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The subject-matter of the petition was a piece of unconsecrated churchyard between the original churchyard and an adjacent lane. The proposal was to grant a 999 year lease of a strip of the unconsecrated land to the neighbour whose house lay at the end of the lane, which was of tapering width, in order to give the lane uniform width, to allow better access for cars and larger vehicles. There were objections from members of the family who owned the land on the opposite side of the lane. The Chancellor determined that the terms of the proposed lease would benefit both the neighbour and the church, and he granted a faculty. The judgment contains a discussion of the court's jurisdiction to permit the disposal of unconsecrated churchyard land.

Proposals for reordering included: replacement flooring;  replacement heating scheme and underfloor heating; replacement of nave pews with chairs; removal of the side chapel platform and communion rail; construction of a dais or platform with a removable communion rail; removal of the pulpit and the choir stalls;  provision of a ramped access to the chancel and the vestry; replacement of the audio-visual installation. There were several objections, principally to the removal of the pulpit and choir stalls in the chancel. The Chancellor was satisfied that the petitioners have provided compelling evidence of need to justify the grant of a faculty for the major reordering.

Re St. Thomas Charlton [2017] ECC Win 2 The petitioners wished to install an audio visual system in the body of the unlisted church, with a motorised screen located behind the chancel arch, a projector mounted on a roof cross beam and cabling to the rear of the church to a control location. There were two written objections on the grounds that (a) the equipment would be intrusive, and (b) the PCC could not afford the cost of the works. The Chancellor considered that the benefit of improved communication technology being introduced outweighed the general presumption that change should not be permitted. He accordingly granted a faculty.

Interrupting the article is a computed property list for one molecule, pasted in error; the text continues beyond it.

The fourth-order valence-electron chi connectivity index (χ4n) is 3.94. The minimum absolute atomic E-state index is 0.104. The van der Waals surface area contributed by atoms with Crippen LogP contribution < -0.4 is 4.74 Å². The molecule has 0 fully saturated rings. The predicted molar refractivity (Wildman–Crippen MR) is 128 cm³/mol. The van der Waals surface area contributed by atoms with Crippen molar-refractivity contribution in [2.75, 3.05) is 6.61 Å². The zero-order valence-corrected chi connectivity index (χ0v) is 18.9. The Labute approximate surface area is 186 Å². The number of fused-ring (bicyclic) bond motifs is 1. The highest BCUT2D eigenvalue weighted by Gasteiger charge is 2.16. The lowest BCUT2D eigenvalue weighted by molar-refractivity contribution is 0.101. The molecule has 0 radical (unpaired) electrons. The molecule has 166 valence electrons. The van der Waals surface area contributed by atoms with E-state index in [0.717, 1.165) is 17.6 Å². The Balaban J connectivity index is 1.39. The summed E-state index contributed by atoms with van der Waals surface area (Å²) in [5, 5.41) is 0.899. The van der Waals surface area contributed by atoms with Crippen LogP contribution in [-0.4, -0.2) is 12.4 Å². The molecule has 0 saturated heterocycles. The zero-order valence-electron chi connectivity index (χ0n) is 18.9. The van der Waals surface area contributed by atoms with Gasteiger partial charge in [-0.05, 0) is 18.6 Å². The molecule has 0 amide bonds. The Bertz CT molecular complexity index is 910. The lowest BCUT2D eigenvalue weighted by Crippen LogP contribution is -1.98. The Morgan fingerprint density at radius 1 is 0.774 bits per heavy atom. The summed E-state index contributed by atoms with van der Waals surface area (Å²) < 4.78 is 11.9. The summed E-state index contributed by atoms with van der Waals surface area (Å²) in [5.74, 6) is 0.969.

The petitioners wished to carry out some reordering works inside and outside the church, so that the church could be used for retreats and quiet days. The main item at issue was a proposed platform to be erected in a piece of woodland at the end of the churchyard. (The woodland had formerly been glebe, but had been added to the churchyard some years previously.) The petitioners proposed to use the platform as a base for a temporary structure, such as a tent or a gazebo, whilst conducting retreats. The Chancellor refused to allow the platform, but granted a faculty for all the other items in the petition.

The petitioners sought to replace certain pews with upholstered chairs in a Grade II listed church. Applying the tests in Re St. Alkmund Duffield, the Chancellor determined that there was clear and convincing justification for carrying out the proposals and that any harm to the significance of the church as a building of special architectural or historic interest would be minor. Faculty granted.